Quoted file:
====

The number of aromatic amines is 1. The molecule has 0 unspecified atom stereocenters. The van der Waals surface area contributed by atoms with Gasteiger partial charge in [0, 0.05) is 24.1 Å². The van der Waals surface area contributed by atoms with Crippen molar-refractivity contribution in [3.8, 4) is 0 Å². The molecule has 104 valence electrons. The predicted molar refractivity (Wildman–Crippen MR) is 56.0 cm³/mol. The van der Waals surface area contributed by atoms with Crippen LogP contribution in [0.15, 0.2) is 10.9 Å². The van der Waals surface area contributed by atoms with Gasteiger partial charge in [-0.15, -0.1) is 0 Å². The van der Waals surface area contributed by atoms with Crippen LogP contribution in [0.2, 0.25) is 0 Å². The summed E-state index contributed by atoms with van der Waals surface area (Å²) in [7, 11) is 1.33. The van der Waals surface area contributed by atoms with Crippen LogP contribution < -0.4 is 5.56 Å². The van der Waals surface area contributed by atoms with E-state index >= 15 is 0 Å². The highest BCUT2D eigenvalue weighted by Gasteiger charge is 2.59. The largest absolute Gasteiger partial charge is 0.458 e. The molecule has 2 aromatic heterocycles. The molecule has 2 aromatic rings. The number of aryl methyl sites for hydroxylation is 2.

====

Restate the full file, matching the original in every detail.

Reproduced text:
The number of aromatic amines is 1. The molecule has 0 unspecified atom stereocenters. The van der Waals surface area contributed by atoms with Gasteiger partial charge in [0, 0.05) is 24.1 Å². The van der Waals surface area contributed by atoms with Crippen molar-refractivity contribution in [3.8, 4) is 0 Å². The molecule has 104 valence electrons. The predicted molar refractivity (Wildman–Crippen MR) is 56.0 cm³/mol. The van der Waals surface area contributed by atoms with Crippen LogP contribution in [0.15, 0.2) is 10.9 Å². The van der Waals surface area contributed by atoms with Gasteiger partial charge in [-0.15, -0.1) is 0 Å². The van der Waals surface area contributed by atoms with Crippen LogP contribution in [0.2, 0.25) is 0 Å². The summed E-state index contributed by atoms with van der Waals surface area (Å²) in [7, 11) is 1.33. The van der Waals surface area contributed by atoms with Crippen LogP contribution < -0.4 is 5.56 Å². The van der Waals surface area contributed by atoms with E-state index >= 15 is 0 Å². The highest BCUT2D eigenvalue weighted by Gasteiger charge is 2.59. The largest absolute Gasteiger partial charge is 0.458 e. The molecule has 2 aromatic heterocycles. The molecule has 2 aromatic rings. The number of aryl methyl sites for hydroxylation is 2.